There are so many reasons why you should be paying off high-interest, bad consumer credit card debt. We know that interest payments are simply put, a waste of your hard earned money, and carrying a large amount of debt can be detrimental to your credit score and your ability to get good interest rates on future loans. An article titled "First, Self-Control. Then, Debt Control" was published in the New York Times, and positioned debt in a different way: instead of thinking of paying off debt now as a form of self-denial, think about it as a way to have more money to spend on yourself later. Find out the Times' tips on how to be debt-free when you
Most Americans are carrying around $9,000 in credit card debt, and if you're paying only the minimum at 18 percent interest, it would take 47 years and $23,994 in interest to pay off the balance if no other purchases are made using the card. Make sure you don't end up with decades of debt by adhering to the following steps.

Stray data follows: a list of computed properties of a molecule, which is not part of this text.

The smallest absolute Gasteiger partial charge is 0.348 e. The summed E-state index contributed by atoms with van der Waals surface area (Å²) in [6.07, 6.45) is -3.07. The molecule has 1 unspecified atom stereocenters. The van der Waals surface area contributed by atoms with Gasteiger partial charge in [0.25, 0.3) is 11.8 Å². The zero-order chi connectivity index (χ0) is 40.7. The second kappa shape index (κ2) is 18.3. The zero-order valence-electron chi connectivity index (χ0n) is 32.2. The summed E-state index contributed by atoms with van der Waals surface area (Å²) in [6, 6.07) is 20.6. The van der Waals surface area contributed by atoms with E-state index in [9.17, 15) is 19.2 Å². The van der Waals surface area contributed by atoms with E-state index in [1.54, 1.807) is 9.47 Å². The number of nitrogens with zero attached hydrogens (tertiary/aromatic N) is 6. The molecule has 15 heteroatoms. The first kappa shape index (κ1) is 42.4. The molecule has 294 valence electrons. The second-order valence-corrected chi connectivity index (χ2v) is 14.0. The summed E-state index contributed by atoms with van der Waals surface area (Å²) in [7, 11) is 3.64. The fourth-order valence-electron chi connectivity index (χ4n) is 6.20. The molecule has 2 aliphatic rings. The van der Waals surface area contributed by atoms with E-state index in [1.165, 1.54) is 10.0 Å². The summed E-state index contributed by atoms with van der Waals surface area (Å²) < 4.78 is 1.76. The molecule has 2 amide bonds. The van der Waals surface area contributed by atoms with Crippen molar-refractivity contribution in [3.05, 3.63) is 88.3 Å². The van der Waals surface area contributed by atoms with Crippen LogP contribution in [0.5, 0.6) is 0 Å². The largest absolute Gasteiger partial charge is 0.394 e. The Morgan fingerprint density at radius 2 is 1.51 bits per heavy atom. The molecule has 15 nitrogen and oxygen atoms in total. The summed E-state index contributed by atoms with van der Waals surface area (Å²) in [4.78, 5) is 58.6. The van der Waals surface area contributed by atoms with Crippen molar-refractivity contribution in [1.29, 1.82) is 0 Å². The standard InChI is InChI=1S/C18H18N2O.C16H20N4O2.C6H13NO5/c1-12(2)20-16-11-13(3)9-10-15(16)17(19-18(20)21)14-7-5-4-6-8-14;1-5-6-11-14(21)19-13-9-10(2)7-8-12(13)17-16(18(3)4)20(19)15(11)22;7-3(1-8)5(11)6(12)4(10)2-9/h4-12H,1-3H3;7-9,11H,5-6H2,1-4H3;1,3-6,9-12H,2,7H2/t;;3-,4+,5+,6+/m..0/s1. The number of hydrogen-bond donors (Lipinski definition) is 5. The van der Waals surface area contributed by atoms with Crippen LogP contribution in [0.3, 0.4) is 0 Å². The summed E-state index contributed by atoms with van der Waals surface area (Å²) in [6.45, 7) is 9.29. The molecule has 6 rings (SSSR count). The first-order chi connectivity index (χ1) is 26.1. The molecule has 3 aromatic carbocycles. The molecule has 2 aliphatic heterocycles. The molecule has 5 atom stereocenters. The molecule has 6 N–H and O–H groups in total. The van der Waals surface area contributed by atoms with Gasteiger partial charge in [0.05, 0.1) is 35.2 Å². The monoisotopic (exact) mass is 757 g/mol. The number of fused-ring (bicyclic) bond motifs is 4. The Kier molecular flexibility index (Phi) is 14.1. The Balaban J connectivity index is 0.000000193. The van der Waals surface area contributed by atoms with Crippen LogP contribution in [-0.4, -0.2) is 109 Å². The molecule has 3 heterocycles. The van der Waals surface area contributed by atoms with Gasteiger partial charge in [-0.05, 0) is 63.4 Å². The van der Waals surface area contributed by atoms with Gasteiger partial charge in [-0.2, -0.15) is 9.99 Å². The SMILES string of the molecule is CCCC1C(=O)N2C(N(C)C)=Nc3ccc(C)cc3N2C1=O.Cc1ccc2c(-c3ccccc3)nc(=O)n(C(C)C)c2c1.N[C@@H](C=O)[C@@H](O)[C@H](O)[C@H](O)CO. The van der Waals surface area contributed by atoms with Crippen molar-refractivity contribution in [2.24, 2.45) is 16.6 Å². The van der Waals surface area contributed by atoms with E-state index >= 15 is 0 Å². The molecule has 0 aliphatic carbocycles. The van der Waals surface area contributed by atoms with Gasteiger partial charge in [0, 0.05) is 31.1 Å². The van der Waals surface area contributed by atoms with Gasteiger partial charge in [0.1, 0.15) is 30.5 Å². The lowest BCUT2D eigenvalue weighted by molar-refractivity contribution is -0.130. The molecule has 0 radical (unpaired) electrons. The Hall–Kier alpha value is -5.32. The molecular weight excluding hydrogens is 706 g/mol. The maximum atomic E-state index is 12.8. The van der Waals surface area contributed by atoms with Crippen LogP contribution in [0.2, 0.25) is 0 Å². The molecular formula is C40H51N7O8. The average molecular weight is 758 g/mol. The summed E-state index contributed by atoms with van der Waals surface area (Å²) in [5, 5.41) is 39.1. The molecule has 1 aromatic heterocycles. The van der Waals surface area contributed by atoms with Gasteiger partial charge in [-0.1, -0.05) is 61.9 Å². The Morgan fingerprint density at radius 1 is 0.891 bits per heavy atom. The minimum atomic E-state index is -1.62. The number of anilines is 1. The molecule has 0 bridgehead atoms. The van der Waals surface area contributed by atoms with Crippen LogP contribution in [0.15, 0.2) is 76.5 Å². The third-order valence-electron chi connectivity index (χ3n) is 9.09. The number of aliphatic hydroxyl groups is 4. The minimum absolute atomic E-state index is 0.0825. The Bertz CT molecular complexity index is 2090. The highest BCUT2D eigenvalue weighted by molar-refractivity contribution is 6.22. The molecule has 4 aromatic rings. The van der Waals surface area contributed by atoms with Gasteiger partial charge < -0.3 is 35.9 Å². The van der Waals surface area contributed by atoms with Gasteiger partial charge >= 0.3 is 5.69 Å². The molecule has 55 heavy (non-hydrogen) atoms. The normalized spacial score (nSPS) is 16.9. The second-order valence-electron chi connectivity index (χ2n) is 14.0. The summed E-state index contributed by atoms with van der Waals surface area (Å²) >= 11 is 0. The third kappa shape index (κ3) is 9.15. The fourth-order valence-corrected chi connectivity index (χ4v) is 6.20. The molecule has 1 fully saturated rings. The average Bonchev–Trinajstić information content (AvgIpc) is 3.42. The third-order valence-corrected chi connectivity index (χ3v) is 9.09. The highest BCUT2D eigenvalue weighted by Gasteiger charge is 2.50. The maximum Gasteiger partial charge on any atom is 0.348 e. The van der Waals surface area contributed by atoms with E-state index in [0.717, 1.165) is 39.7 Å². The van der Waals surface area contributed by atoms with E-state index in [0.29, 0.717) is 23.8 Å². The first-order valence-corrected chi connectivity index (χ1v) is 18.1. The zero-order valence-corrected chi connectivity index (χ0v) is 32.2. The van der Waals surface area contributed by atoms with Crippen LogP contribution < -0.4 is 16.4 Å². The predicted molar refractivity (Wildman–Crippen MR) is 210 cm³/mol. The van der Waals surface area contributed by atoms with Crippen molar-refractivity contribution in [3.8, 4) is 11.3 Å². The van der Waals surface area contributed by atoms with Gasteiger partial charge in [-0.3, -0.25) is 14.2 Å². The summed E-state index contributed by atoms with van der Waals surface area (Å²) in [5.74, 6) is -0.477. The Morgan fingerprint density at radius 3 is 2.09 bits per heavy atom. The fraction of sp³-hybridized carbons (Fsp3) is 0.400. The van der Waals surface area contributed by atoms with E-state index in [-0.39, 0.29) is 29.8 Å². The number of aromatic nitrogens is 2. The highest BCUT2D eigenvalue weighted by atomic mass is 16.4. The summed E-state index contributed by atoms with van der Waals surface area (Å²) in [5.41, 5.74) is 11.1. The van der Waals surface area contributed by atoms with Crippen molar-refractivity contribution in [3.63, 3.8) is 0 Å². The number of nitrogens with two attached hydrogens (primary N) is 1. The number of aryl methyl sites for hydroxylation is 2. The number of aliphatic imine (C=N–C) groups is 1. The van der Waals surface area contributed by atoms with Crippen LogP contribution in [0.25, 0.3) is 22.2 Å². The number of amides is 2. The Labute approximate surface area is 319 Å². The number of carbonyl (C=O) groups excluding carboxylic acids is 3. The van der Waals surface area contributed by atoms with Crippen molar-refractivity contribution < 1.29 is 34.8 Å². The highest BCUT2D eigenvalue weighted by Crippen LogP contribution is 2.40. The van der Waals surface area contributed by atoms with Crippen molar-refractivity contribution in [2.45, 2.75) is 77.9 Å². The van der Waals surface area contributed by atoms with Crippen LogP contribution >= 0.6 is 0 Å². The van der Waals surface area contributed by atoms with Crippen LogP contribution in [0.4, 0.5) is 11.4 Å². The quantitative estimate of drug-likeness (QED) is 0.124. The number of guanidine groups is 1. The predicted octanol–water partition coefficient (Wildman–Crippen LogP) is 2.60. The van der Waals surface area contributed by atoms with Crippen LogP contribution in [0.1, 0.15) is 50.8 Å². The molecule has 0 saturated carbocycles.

- As with most issues, you need to admit there's a problem before committing to a solution.
- If figuring out a debt repayment strategy is too much to handle, every state has nonprofit credit counseling agencies that can be located on the National Foundation for Credit Counseling website.
- Look at your income and expenses, and if you can't cut back in spending then figure out a way to make more money.
- Pay off debts with the highest interest rate first.
- Instead of signing up for the credit card offers that arrive in your mailbox, use them as leverage with your existing card company to get a lower rate.
- Don't have high expectations about your credit score — it won't correct itself overnight, so don't be discouraged when it doesn't immediately jump.